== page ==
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About the Biotech & Pharma Industries & Human Biotechnology


The fast-growing biotech industry is playing a dominant role in shaping the development, marketing and use of human biotechnologies. Like the pharmaceutical industry, it profits by developing products aimed at treating disease and restoring health. Although some biotech products and activities are socially and ethically controversial, the industry as a whole tends to oppose public oversight and regulation.

This situation is complicated by increasingly blurred lines between private biotechnology companies and university researchers, between perceptions of serving the public interest and the profit imperatives of private enterprise, and between research and commercialization.

In recent decades, the US Congress has enacted policies that allow controversial patents (such as those on gene sequences and human tissues), and that encourage closer university-corporate relations. These policies have led to a rapid commercialization of biology and medicine, and to a significant number of university-based researchers with financial ties to private companies. Such arrangements allow them to maintain the appearance of serving the public interest while pursuing careers in the private sector.

Private industry is an important player in the development of human biotechnologies. But the lack of a financially independent counterweight like the one that public universities used to provide makes effective oversight and responsible regulation imperative. Given the impact of the biotech industry on public debate, public policy, and all of our lives, its interests must be transparent.



As Kuwait imposes world’s first DNA collection law, attorney tries to fight itby Cyrus FarivarARS TechnicaSeptember 22nd, 2016“Compelling every citizen, resident, and visitor to submit a DNA sample to the government is similar to forcing house searches without a warrant."
Monsanto Licenses CRISPR Technology to Modify Crops — with Key Restrictionsby Sharon BegleySTATSeptember 22nd, 2016Broad Institute issues a CRISPR license to Monsanto, restricting any uses in gene drive, "terminator seeds" or tobacco R&D.
Titanic Clash Over CRISPR Patents Turns Uglyby Heidi LedfordNature September 21st, 2016Parties aggressively wage a billion-dollar patent battle meanwhile licensing their disputed rights to large drug companies aiming for clinical trials.
Chan Zuckerberg Initiative Announces $3 Billion Investment To Cure All Diseaseby Eyder PeraltaNPRSeptember 21st, 2016In partnership with the UCSF, UC Berkeley, and Stanford, the project intends to find scientific solutions for cures in the next 100 years. By comparison, the NIH spends over $31 billion annually.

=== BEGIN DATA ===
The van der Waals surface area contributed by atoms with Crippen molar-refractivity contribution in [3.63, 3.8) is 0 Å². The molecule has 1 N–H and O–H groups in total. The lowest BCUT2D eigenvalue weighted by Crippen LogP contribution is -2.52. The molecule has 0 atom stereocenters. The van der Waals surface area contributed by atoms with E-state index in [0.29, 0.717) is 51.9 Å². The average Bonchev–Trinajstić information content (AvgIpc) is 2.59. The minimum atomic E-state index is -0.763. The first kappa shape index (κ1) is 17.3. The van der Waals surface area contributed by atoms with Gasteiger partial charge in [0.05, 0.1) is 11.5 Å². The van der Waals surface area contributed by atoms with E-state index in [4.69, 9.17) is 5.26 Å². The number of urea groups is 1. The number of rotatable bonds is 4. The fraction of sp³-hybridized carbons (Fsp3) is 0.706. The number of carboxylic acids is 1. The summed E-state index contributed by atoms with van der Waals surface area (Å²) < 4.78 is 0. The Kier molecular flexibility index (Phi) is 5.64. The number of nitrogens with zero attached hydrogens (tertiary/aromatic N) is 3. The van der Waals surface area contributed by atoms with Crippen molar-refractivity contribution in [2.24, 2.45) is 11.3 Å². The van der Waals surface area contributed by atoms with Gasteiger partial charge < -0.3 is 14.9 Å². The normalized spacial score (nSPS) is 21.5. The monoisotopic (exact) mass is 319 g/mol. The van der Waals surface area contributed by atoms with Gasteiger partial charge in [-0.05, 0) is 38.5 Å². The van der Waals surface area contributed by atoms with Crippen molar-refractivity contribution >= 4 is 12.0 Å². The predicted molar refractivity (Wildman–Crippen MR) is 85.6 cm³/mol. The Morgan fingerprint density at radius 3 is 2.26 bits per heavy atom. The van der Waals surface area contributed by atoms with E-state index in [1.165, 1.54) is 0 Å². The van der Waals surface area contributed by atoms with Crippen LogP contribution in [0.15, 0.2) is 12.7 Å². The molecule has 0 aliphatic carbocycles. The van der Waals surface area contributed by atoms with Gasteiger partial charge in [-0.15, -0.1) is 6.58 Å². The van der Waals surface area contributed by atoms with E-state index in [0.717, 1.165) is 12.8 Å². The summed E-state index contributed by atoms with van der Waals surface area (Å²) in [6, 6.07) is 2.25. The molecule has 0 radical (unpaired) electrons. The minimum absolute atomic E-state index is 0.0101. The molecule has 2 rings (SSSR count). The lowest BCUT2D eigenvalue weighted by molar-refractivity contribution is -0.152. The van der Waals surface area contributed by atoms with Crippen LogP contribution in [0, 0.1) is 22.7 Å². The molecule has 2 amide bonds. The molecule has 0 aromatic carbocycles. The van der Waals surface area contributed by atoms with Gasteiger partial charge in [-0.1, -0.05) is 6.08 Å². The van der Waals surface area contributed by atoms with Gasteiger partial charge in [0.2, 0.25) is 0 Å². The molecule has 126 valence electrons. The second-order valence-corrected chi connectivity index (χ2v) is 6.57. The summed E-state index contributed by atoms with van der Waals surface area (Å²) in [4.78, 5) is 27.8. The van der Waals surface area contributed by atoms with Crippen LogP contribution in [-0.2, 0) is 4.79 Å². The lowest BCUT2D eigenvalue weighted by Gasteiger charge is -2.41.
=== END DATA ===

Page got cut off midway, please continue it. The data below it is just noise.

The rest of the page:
Stem Cell Advocates and Critics Push Back on FDA Guidelinesby Alexandra OssolaScientific AmericanSeptember 21st, 2016At a public hearing on how strictly therapies should be regulated, testimony noted the number of unscrupulous clinics preying on desperate patients with unsubstantiated claims.
Patients Turn To San Diego Stem Cell Companies For Costly, Unproven Treatmentsby David WagnerKPBSSeptember 20th, 2016An investigation reveals a US stem cell company is referring patients to Mexico for non-FDA approved therapies that may be causing harm.
White House science advisers urge Justice Dept., judges to raise forensic standardsby Spencer S. HsuWashington PostSeptember 20th, 2016A new report cautions that widely used methods to trace complex DNA samples to criminal defendants fall short of scientific standards.
Why we need a law to prevent genetic discriminationby Yvonne Bombard, Ronald Cohn & Stephen SchererThe Globe and Mail [Canada]September 19th, 2016After unanimous passage through Canada's Senate, Bill S-201 on genetic data is now presented before the House of Commons.
Human Chimera Research’s Huge (and Thorny) Potentialby Paul KnoepflerWiredSeptember 19th, 2016Stem cell researcher notes a range of ethical questions on the table if the NIH moves forward with lifting its research ban.
Why Some Of India's Surrogate Moms Are Full Of Regretby Julie McCarthyNPRSeptember 18th, 2016Women employed as surrogates are rarely in a position to change the fundamental circumstance of their poverty because the payments simply aren't enough.
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